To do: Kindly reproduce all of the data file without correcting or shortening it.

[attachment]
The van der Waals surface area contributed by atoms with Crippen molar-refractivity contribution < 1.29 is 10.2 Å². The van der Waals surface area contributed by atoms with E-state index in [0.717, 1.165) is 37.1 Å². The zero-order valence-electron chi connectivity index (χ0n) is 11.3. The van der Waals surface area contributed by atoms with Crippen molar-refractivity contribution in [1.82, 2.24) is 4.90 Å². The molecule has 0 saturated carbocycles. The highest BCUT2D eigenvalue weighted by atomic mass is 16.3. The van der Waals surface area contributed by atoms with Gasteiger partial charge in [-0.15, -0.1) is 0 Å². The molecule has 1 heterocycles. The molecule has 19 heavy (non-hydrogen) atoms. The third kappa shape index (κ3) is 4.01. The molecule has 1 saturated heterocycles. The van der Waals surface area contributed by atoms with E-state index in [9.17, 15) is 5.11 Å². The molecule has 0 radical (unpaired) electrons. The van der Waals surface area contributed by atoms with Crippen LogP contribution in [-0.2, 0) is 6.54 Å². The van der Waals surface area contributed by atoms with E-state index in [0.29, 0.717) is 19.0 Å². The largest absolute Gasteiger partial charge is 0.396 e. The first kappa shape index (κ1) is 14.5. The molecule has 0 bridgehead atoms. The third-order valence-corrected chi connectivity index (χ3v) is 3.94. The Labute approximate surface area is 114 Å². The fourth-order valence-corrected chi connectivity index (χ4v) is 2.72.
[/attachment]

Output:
The van der Waals surface area contributed by atoms with Crippen molar-refractivity contribution < 1.29 is 10.2 Å². The van der Waals surface area contributed by atoms with E-state index in [0.717, 1.165) is 37.1 Å². The zero-order valence-electron chi connectivity index (χ0n) is 11.3. The van der Waals surface area contributed by atoms with Crippen molar-refractivity contribution in [1.82, 2.24) is 4.90 Å². The molecule has 0 saturated carbocycles. The highest BCUT2D eigenvalue weighted by atomic mass is 16.3. The van der Waals surface area contributed by atoms with Gasteiger partial charge in [-0.15, -0.1) is 0 Å². The molecule has 1 heterocycles. The molecule has 19 heavy (non-hydrogen) atoms. The third kappa shape index (κ3) is 4.01. The molecule has 1 saturated heterocycles. The van der Waals surface area contributed by atoms with E-state index in [9.17, 15) is 5.11 Å². The molecule has 0 radical (unpaired) electrons. The van der Waals surface area contributed by atoms with Crippen LogP contribution in [-0.2, 0) is 6.54 Å². The van der Waals surface area contributed by atoms with E-state index in [0.29, 0.717) is 19.0 Å². The largest absolute Gasteiger partial charge is 0.396 e. The first kappa shape index (κ1) is 14.5. The molecule has 0 bridgehead atoms. The third-order valence-corrected chi connectivity index (χ3v) is 3.94. The Labute approximate surface area is 114 Å². The fourth-order valence-corrected chi connectivity index (χ4v) is 2.72.